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Derrick Rose's Failure to Return in Game 3 Shouldn't Impact Expectations

CHICAGO, IL - FEBRUARY 28:  Derrick Rose #1 of the Chicago Bulls shoots while working out before the Bulls take on the Phildelphia 76ers at the United Center on February 28, 2013 in Chicago, Illinois. NOTE TO USER: User expressly acknowledges and agrees that, by downloading and or using this photograph, User is consenting to the terms and conditions of the Getty Images License Agreement.  (Photo by Jonathan Daniel/Getty Images)
Jonathan Daniel/Getty Images
David DanielsSenior Writer IMay 10, 2013

Those who expect Derrick Rose to start Game 3 and carry the Chicago Bulls to a series victory forgot to set their alarm.

The point guard hasn’t hit the hardwood in athletic shorts all season long. He’s coming off ACL surgery which, contrary to popular belief, is still difficult to return from. The best team in the NBA, the Miami Heat, will also be his competition.

While Chicago Head Coach Tom Thibodeau, according to ESPN, ruled Rose out for Game 3, the former MVP’s failure to defy those odds shouldn’t impact his big-picture expectations of—eventually— leading the Bulls back to prominence.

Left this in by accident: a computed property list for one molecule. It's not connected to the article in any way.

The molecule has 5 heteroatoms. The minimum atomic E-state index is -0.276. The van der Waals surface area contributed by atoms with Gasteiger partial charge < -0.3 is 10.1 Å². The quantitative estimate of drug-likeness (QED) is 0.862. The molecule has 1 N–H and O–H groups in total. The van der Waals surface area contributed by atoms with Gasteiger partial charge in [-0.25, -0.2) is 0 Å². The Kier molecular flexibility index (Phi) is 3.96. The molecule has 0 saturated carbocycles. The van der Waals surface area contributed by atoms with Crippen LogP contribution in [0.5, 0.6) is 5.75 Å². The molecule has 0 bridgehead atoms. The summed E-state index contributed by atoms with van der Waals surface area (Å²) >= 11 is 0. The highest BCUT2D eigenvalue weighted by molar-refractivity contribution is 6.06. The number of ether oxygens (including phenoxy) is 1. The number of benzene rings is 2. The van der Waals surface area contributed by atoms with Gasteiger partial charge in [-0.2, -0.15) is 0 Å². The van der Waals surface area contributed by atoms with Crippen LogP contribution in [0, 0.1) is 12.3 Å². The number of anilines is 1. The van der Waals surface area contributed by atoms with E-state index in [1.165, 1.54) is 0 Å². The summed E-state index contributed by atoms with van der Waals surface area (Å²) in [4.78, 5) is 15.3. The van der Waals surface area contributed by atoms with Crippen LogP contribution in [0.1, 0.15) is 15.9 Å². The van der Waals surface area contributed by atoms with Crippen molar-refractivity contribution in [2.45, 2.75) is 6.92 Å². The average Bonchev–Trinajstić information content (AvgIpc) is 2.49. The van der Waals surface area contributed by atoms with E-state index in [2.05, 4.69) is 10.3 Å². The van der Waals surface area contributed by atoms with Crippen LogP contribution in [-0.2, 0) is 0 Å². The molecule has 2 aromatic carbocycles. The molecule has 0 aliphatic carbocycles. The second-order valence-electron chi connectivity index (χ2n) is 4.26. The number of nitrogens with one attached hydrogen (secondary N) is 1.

Alex Kennedy of Hoopsworld reported after Game 2 that Rose could make his long-awaited return as the Eastern Conference semifinals shifted to the United Center. News that it won’t happen (at least on Friday) has put the floor general under fire.

Rose should blame the Minnesota Vikings Adrian Peterson and other recent ACL success stories for heightened expectations of a quick recovery. In much of the public’s eyes, the abnormally fast recovery of one freak athlete gives Rose no excuse to still be suited up in a suit.

Even professional athletes like Arizona Cardinals kicker Jay Feely can’t comprehend that measuring an athlete’s recovery time to another’s—even with a similar injury—is like comparing apples and oranges.

“Quickly stop moving and change direction while running, landing from a jump, or turning,” is what the U.S. National Library of Medicine lists as a cause of an ACL injury. That should sound familiar.

I saw running, landing from a jump and turning.

If Rose returns before he’s physically ready, he’d risk suffering another torn ACL. If he returns before he’s mentally ready, he’d be no use to the Bulls.

In the 2011 Eastern Conference Finals, Rose averaged 5.4 fewer points and 3.2 fewer assists than he had the previous series. LeBron James, who said he’s probably having his best defensive campaign this year (via ESPN), played a major role in that statistical plummet as he guarded that season’s MVP. Rose wasn't mentally scarred from a torn ACL then either.

King James won MVP again this year and Rose hasn’t played since April 28, 2012. James aside, Kevin Pelton of ESPN noted on Friday that the 10 players who have returned from an ACL tear midseason since 2000 played limited minutes and struggled to perform in their first five games back.

Rose’s inability to impact this series should be irrelevant in regards to his future expectations in Chicago.

 

David Daniels is a breaking news writer at Bleacher Report and news editor at Wade-O Radio.

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